What keeps your engine’s moving parts protected from total failure is no more than a thin film of oil molecules. Regular oil and filter changes are the single biggest thing you can do to keep your vehicle running down the road for a long time to come.
To start, buy a good pair of latex gloves to keep your hands clean. When choosing an oil type, you have a few options on whether to go conventional, synthetic blend, or full synthetic (there’s also high mileage variations).
First, stick with your car’s recommended oil viscosity, which is printed on your engine’s oil cap or in your owner’s manual. Conventional oil gets the job done, but synthetic oil lasts longer and performs better under heat and cold. Read more about the differences between the two oils to see what works better for you.
Don’t forget to swap out your oil filter too. Regular filters go with conventional oil; heavier duty filters pair better with synthetic oil. Remember to recycle both your used oil and your old oil filter.
Securely raise your vehicle on ramps or jack-stands (use a jack for the latter). Make sure to put blocks behind your tires. If you can safely get under your vehicle without needing to raise it, then go for it. You may be able to just pull two wheels up on a curb and have enough clearance.
Run the engine for a couple minutes to get the oil warm (but not too warm). Raise your hood and open the oil cap on top of your engine to let the old oil drain faster.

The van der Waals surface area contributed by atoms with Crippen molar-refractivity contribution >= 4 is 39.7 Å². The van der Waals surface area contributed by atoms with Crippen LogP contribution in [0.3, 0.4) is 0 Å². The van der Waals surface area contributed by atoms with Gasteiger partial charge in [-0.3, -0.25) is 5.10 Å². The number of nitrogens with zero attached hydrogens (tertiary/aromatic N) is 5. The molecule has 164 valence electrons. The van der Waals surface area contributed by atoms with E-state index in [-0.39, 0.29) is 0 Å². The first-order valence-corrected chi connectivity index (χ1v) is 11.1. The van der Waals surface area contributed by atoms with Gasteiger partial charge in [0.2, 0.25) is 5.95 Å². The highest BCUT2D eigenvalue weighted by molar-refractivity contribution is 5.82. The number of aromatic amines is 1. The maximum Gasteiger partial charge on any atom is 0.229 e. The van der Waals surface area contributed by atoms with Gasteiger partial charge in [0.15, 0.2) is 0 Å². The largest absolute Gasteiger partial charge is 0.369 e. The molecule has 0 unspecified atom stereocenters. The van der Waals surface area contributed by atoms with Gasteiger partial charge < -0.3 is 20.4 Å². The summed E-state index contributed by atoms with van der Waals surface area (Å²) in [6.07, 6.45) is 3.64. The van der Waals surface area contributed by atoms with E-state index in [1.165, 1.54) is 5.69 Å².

Get under the car and position your drain pan under the oil plug (account for the initial stream of oil shooting out further than directly under the plug).
Oil Change, drain pan
Using your wrench, loosen the plug a few turns. Then finish loosening the plug with your hand, quickly pulling it away when the oil starts to drain out. Be careful of hot motor oil (gloves help in this case).
Oil Change, wrench
Wipe the drain plug while the oil drains and inspect it for bent or broken threads. Replace the sealing washer if cracked or worn, or use a new metal crush washer if needed.
Oil Change, drain plug
After the oil has drained (give it 10-30 minutes for a good drain if you have the time), wipe away oil residue from the oil pan and put the drain plug back in. Tighten it firmly, but don’t overdo it. Your owner’s manual will have the exact torque required.
Tightening drain plug
Reposition your drain pan by the oil filter and remove it using your oil filter wrench (or hand if it will budge). Some wrenches work from the end, while others wrap around the filter.
Removing oil filter with wrench
If your filter still won’t budge, puncture it with a screwdriver at its lowest point to drain, then use the same screwdriver to spin off the filter. A little more oil will come out when you spin off the filter, so have your rags handy.
Apply a film of clean oil to the top of the new filter gasket. Then spin the filter on using only your hand. Go three-quarters of a turn after you feel the gasket make contact with the engine after spinning it on. Don’t overtighten the filter! A too-tight oil filter will deform the soft rubber gasket and cause it to leak.
New oil filter gasket
Double check the filter and drain plug for tightness, then fill your engine with the recommended viscosity and amount of motor oil. (Again, your owner’s manual will provide this).
Motor oil dipstick
Determine your oil level using the dipstick, then check for any leaks. Start the engine and check for leaks again. Bring used motor oils to Advance for proper disposal or recycling.
Find satisfaction in knowing you’re taking good care of your car. Your car will be sure to return the favor!